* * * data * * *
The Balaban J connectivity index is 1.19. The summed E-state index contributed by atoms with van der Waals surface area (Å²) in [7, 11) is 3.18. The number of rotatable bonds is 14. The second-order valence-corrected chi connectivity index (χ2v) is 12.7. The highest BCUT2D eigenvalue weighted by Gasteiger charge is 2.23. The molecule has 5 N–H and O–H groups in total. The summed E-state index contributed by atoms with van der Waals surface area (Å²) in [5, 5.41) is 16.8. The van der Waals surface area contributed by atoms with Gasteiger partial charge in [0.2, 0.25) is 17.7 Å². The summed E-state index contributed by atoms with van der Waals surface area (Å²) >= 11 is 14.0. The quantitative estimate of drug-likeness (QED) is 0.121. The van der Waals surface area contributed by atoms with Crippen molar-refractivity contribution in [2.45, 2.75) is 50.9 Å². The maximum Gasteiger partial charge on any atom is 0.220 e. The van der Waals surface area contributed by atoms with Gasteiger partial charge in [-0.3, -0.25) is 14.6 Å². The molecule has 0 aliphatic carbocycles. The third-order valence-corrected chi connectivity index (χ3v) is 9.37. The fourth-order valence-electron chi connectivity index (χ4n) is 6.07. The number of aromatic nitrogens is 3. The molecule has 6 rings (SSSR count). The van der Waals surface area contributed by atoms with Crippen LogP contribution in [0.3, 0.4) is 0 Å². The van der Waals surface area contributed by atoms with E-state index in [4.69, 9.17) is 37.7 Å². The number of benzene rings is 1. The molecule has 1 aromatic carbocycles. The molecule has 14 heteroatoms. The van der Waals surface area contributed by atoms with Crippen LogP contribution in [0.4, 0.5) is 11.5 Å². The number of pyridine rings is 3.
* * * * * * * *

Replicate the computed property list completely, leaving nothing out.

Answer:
The Balaban J connectivity index is 1.19. The summed E-state index contributed by atoms with van der Waals surface area (Å²) in [7, 11) is 3.18. The number of rotatable bonds is 14. The second-order valence-corrected chi connectivity index (χ2v) is 12.7. The highest BCUT2D eigenvalue weighted by Gasteiger charge is 2.23. The molecule has 5 N–H and O–H groups in total. The summed E-state index contributed by atoms with van der Waals surface area (Å²) in [5, 5.41) is 16.8. The van der Waals surface area contributed by atoms with Gasteiger partial charge in [0.2, 0.25) is 17.7 Å². The summed E-state index contributed by atoms with van der Waals surface area (Å²) >= 11 is 14.0. The quantitative estimate of drug-likeness (QED) is 0.121. The van der Waals surface area contributed by atoms with Crippen molar-refractivity contribution in [2.45, 2.75) is 50.9 Å². The maximum Gasteiger partial charge on any atom is 0.220 e. The van der Waals surface area contributed by atoms with Gasteiger partial charge in [-0.3, -0.25) is 14.6 Å². The molecule has 0 aliphatic carbocycles. The third-order valence-corrected chi connectivity index (χ3v) is 9.37. The fourth-order valence-electron chi connectivity index (χ4n) is 6.07. The number of aromatic nitrogens is 3. The molecule has 6 rings (SSSR count). The van der Waals surface area contributed by atoms with Crippen LogP contribution in [0.3, 0.4) is 0 Å². The van der Waals surface area contributed by atoms with E-state index in [4.69, 9.17) is 37.7 Å². The number of benzene rings is 1. The molecule has 1 aromatic carbocycles. The molecule has 14 heteroatoms. The van der Waals surface area contributed by atoms with Crippen LogP contribution in [0.4, 0.5) is 11.5 Å². The number of pyridine rings is 3.